The Catholic Church has lost the plot on marriage

Some nice recent use of irony at the Dalrock blog to make a good point:

” Somehow (and as at best a sceptic) I find it very hard to think that Christianity just happens to be a perfect fit for Feminism and that despite this no one these past two thousand years – that is until the last decade or two – even noticed.

This was in response to egalitarian pastor Wade Burleson, but it is equally applicable to pretty much all modern Christians, including the complementarians at TGC and CBMW.  The only difference is that while egalitarians explain that headship and submission are vestiges of a barbaric patriarchal age (and therefore either no longer apply or never really had any meaning), complementarians explain that headship and submission are only offensive to our modern feminist sensibilities because we don’t understand what Peter and Paul were trying to get across.  According to complementarians, if we only were able to shed our modern age’s barbaric patriarchal views and read the offending Scripture as the egalitarians of the ancient world understood them, we would realize that they don’t really contradict the feminist wisdom of our age.

Of the two, the egalitarian view is at least less internally contradictory. “

In my opinion, the rot set in within the Catholic Church with Pope John Paul II’s document Mulieris Dignitatem. This introduced the concept of mutual submission to Catholics relying on a (dubious) reading of Ephesians. The man who himself became pope later, Joseph Ratzinger, made some comments at the time that suggested he had his doubts about the statement. Nevertheless it was released and created confusion. It is the basis of modern complementarian thinking about Catholic marriage.

With an almost audible sigh of liberal relief, suddenly all that talk of a wife being “obedient in all things” could be quietly forgotten.

Of course none of this ” making nice ” stopped the ongoing destruction of marriages.

As the Dalrock comments remind us, how likely is it that St Paul really meant to be read as a feminist and two thousand years of church leaders just never got the message – until now? It is absurd when you think about it.

Many modern couples and churchmen (Bishop Olmsted in America is a recent example) still understand scripture in the same way as it has always been understood (before the last few years.) However wilful wives have been able to rely on “mutual submission” as a convenient way to avoid the commands of scripture that might cramp their style.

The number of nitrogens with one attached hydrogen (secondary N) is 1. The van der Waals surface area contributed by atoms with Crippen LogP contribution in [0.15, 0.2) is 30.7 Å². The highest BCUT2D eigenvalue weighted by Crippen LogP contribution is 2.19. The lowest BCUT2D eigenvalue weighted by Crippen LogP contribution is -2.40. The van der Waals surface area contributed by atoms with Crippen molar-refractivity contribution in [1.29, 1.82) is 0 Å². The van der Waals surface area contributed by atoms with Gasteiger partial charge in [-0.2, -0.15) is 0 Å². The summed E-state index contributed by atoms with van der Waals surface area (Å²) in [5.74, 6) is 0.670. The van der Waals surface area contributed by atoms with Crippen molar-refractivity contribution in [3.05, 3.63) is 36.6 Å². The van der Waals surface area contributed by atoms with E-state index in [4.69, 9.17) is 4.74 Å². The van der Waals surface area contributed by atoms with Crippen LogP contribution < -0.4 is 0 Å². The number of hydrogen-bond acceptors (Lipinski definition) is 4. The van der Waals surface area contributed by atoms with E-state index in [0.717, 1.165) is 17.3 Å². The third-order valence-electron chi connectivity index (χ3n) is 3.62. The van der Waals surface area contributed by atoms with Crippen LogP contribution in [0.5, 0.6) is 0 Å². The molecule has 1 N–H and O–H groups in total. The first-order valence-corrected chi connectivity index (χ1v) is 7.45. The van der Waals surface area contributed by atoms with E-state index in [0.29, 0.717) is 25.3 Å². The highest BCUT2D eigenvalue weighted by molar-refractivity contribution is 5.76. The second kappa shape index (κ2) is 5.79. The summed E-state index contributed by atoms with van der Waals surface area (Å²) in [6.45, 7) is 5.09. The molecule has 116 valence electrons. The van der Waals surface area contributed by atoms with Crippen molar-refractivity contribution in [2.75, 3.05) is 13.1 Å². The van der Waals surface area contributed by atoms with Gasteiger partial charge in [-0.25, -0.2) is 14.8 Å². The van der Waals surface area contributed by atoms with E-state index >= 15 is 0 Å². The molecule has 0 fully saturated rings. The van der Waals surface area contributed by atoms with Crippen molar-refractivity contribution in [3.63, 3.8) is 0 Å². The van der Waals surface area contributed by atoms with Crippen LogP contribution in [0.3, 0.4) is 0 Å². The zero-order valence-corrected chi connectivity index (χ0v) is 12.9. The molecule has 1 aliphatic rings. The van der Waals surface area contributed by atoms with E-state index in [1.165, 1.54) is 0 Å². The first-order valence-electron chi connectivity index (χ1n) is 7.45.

Also, from a Catholic perspective, why is the teaching of St Peter, considered as the first pope, not given primacy? This was quoted in the old Trent Catechism and leaves no doubt about the full authority of the husband.

Whole conferences are organised these days by earnest Catholics to consider complementarian ideas. But in fact the message of scripture is simple: wives, obey your husbands. There is nothing difficult about the basic idea. The truth of course is that everybody wants to muddy the waters.

I have not read all of John Paul II on this topic. I believe he applied a philosophical approach he favoured as an erstwhile teacher of philosophy. My feeling is however that excessive “lawyering” of a text should not be required to discern the truth.


7 responses to this post.

  1. Setting aside whether the theology was well constructed, there is another reason why I believe the Pope erred with the document. By using similar (or the same) language to what non-Catholics use in discussing marriage, the Pope invited confusion between what Catholics teach and what Protestants teach.


    • Posted by Julian O'Dea on May 31, 2016 at 2:35 am

      I have a sneaking suspicion that both the pope and the cardinal were being a little tricky with that document. Certainly Ratzinger remarked at the time that although “most scholars” wanted to read the mutual submission text as the introduction to the remaining text (an interpretation that is extremely dubious according to some experts – Bob Sungenis wrote a trenchant critique), nevertheless the man remains the “head”.

      It is possible that this was an attempt to moderate and rein in liberal scholarship, and give a Catholic interpretation, at least in Ratzinger’s mind (although JPII seemed quite attached to the mutual submission idea).

      A careful reading of Mulieris Dignitatem shows that it can be squared with tradition. It seems to propose different forms of “submission” for the spouses. Love for the husband: obedience for the wife. But really, the ordinary faithful should not be required to follow highly nuanced arguments.

      The document refers to the husband as the head; but the emphasis is clearly on his sacrifice and service. I have seen nice young Catholic ladies mooning over that, and almost felt cruel when I pointed out that it was also about authority as the rest of the language in that passage shows. In fact, wives are told three times I think in Ephesians to obey their husbands.

      The pope also as good as admitted that there are numerous other New Testament texts that are clearly hierarchical. The obsession with Ephesians alone is part of the problem.

      In a time when husbands and wives badly need to be given clear roles, it is lamentable that we are subject to this confused teaching. A community needs a head, not two “heads” in “mutual submission”.


  2. Posted by Julian O'Dea on May 31, 2016 at 10:18 pm

  3. […] Here is one case in point: Is the Pope a Feminist? And what’s “Wives Submit” mean anyway? Given the length, I won’t quote the whole thing. Instead, I ask my readers do so to help understand my post. [Hat tip: Julian O’Dea] […]


  4. Posted by Julian O'Dea on June 8, 2016 at 9:26 am

    The critique of Mulieris Dignitatem by Robert Sungenis:


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